January 2008 - Posts
As noted in this post, scammers are attempting to trick individuals during the tax season to reveal sensitive information so that it can be misused for privacy or fraudulent reasons. Never take action from the IRS, banks, or other agencies simply based on an email message. Always check these out with the source first.
The HTML and other aspects of this email look legitimate and these messages should be deleted as they are fake.
From: "Internal Revenue Service U.S.A" <email@example.com>
Subject: Important Message From IRS
Date: Thu, 31 Jan 2008
After the last annual calculations of your fiscal activity we have determined that you are eligible to receive a tax refund of $93.60. Please submit the tax refund request and allow us 6-9 days in order to process it.
A refund can be delayed for a variety of reasons. For example submitting invalid records or applying after the deadline.
To access your tax refund online, please click here (Malicious Numeric IP address in URL Removed)
Internal Revenue Service
As we are entering into a new tax reporting season, scammers are already trying to take advantage of individuals Folks should be careful of all email messages as they appear to be authentic, but the IRS never contacts folks in that manner.
Also, phone scammers are asking for SSN and other privacy information, that IRS should already have on file anyway. If folks share sensitive information, it can be used by identity thieves to impersonate the victim and obtain money. Always check any request for information with the source when in doubt.
Tis the Season for Tax Return Scams
QUOTE: A new wave of "phishing" e-mails making the rounds, claiming to be from the IRS, may be the work of scammers trying to capitalize on an economic stimulus package under consideration by Congress, an IRS spokesman said Monday.
"The IRS never sends unsolicited initial e-mails," IRS spokesman Bill Steiner said. Nor does it ever ask for detailed personal and financial information, personal identification numbers, passwords or similar access information for credit cards, banks or other financial accounts, the men said.
Phone scammers are also manipulating individuals
QUOTE: Scammers, pretending to be IRS agents, are calling unsuspecting people, asking for Social Security numbers and other personal information so a refund check can be sent.
IRS Warning and Recommendations
QUOTE: A new variation of the refund scheme may be directed toward organizations that distribute funds to other organizations or individuals. In an attempt to seem legitimate, the scam e-mail claims to be sent by, and contains the name and supposed signature of, the Director of the IRS Exempt Organizations area of the IRS. The e-mail asks recipients to click on a link to access a form for a tax refund. In reality, taxpayers claim their tax refunds through the filing of an annual tax return, not a separate application form.
RECOMMENDATION: These e-mail messages can be forwarded to: firstname.lastname@example.org
EXAMPLE OF TAX BASED PHISHING ATTACK :
Internal Revenue Service (IRS)
United States Department of the Treasury
After the last annual calculations of your fiscal
activity we have determined that you are eligible
to receive a tax refund of $134.80.
Please submit the tax refund request and allow us
6-9 days in order to process it.
A refund can be delayed for a variety of reasons.
For example submitting invalid records or applying
after the deadline.
To access the form for your tax refund, click here
(MALICIOUS WEBSITE LINK).
Internal Revenue Service
Document Reference: (92054568).
Firefox users should watch for an important update that addresses a serious security vulnerability. The Mozilla foundation has escalated a serious security vulnerability and version 2.0.12 will be pushed out soon, according to the developers blog. Most users will automatically update to the latest version, when it becomes available.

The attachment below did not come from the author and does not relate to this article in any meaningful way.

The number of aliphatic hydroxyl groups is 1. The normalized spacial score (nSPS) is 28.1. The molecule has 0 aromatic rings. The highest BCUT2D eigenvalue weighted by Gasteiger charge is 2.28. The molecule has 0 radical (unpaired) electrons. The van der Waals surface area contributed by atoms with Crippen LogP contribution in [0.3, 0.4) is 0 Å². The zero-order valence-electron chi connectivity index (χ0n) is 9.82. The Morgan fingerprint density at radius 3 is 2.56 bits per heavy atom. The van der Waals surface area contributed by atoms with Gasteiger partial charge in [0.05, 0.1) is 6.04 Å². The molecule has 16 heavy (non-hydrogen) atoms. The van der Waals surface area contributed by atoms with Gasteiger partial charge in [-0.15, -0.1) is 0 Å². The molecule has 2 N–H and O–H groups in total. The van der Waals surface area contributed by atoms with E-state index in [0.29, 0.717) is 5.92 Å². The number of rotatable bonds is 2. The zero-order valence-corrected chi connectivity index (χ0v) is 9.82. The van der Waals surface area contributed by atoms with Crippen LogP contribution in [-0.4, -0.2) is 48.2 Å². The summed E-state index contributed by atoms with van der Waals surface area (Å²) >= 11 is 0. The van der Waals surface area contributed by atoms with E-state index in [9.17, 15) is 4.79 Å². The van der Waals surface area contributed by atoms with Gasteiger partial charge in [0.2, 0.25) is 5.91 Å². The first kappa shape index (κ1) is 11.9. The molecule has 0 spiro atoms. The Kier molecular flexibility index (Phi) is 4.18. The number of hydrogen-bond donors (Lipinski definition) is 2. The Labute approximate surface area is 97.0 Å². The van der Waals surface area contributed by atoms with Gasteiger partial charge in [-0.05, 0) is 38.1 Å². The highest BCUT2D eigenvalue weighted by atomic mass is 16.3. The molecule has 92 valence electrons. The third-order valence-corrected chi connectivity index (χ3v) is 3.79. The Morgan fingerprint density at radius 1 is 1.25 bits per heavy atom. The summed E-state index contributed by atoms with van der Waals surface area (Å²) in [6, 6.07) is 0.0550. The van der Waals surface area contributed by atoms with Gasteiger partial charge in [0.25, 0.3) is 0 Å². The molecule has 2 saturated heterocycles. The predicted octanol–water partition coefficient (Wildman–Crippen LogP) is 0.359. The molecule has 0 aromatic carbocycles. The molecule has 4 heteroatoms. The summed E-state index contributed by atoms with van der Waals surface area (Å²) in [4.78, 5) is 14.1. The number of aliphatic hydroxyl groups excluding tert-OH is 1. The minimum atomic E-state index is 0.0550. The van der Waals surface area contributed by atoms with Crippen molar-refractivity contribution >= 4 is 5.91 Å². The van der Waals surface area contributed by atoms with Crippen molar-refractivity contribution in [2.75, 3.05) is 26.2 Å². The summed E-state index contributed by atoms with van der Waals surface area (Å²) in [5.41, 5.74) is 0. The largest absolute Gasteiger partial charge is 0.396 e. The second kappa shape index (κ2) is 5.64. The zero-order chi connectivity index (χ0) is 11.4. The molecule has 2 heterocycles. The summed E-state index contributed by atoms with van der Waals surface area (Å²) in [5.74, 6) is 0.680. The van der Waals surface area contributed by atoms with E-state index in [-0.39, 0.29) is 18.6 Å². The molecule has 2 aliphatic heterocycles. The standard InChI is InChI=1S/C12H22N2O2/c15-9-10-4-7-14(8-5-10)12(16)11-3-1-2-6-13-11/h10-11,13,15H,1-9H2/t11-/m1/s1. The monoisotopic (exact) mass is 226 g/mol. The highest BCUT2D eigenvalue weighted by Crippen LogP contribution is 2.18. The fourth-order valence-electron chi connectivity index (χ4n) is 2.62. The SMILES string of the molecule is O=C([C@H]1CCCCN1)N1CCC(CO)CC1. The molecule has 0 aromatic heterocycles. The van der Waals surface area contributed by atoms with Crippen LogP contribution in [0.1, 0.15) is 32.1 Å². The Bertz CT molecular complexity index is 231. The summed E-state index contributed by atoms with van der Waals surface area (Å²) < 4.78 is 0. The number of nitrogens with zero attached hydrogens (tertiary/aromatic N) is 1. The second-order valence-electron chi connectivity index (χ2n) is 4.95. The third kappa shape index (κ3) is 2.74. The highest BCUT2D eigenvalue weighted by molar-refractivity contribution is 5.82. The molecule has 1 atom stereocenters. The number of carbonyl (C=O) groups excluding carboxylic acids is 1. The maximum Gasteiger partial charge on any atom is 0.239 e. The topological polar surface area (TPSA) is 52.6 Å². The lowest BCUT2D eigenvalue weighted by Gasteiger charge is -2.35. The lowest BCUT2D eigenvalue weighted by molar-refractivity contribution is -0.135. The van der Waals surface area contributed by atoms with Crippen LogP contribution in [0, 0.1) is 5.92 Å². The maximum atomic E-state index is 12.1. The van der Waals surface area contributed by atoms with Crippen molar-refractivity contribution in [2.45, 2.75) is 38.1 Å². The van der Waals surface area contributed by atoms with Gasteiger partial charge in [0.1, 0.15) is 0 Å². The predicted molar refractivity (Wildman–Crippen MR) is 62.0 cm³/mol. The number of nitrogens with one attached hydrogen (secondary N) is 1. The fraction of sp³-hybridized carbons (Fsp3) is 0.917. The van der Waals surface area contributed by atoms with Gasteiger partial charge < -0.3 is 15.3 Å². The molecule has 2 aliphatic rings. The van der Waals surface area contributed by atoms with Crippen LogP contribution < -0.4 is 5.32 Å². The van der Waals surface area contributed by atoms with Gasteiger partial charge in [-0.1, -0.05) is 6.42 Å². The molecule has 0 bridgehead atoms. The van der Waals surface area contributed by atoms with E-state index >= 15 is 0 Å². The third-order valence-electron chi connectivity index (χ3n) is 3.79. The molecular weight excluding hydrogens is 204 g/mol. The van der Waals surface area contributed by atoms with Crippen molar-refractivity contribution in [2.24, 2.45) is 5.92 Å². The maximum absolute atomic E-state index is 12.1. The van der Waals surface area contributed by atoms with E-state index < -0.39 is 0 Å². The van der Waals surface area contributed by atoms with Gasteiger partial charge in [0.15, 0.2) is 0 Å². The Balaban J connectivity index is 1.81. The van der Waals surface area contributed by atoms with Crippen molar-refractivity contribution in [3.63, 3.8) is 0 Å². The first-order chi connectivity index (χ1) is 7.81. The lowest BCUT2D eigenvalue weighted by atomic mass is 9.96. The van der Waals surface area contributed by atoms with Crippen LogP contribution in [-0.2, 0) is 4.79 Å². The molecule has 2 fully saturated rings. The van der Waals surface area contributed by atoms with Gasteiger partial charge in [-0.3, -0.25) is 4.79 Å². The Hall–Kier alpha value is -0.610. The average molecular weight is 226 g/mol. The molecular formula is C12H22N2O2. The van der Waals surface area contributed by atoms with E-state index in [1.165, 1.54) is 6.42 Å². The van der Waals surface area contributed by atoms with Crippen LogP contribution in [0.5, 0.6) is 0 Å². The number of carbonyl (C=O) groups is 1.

FF v2.0.12 release date currently targeted for 02/05/2008
Mozilla ups unpatched Firefox flaw to high severity
* The chrome library protocol handling issue is proof-of-concept only (no in-the-wild attacks noted so far)
* An attacker can use this vulnerability to collect session information, including session cookies and session history.
* Firefox 2.0.12 is being prioritized and will be pushed out soon
* Firefox is not vulnerable by default, however many users install add-ins (long list in link below)
Firefox Vulnerable Add-ins
* The most current version and release information can be obtained at:
Mozilla Firefox Home Page
During the past two years, we have gradually moved from computer virus attacks to more uniquely packaged trojan horse attacks that are being massively spammed. For example, the Storm worm is highly polymorphic and can change it's signature pattern (as measured by MD5 hash totals) on an hourly basis. AV vendors are struggling to handle these constantly changing conditions, as a unique malware agent can be created for each spam run.
Over Five Million unique malware types were created in 2007
QUOTE: Experts at AV-Test, an independent testing organization, also reported skyrocketing incidence of malware yesterday. After a detailed count, the organization said it identified nearly 5.5 million different malware files in 2007 -- more than five times as many as in 2006.
Year # of unique samples (MD5) - note these are not cummulative
What are MD5 Hash Totals?
During January 2007, one of Europe's worst Winter storms was used as a means to get folks to view a "news release" being circulated in email. While the headlines were legitimate, many individuals became infected in a new P2P based botnet that featured fast flux server techniques (where clients and servers change roles so rapidly that the true master servers cannot be found).
While most malware attacks recirculate older techniques or ideas, the Nuwar malware authors have been innovative in some of the technical aspects of the design (e.g., fast flux servers, rootkit infections, P2P based botnet, etc). Each storm worm attack should be carefully watched, including e-card attacks that may surface during Valentine's Days or other holidays later this year.
Thanks to Microsoft's MSRT tool that's part of the Patch Tuesday updates, the size of the botnet has been reduced as thousands of PCs have been cleaned. Still, it's envisioned that Storm worm will continue to be active for the foreseeable future.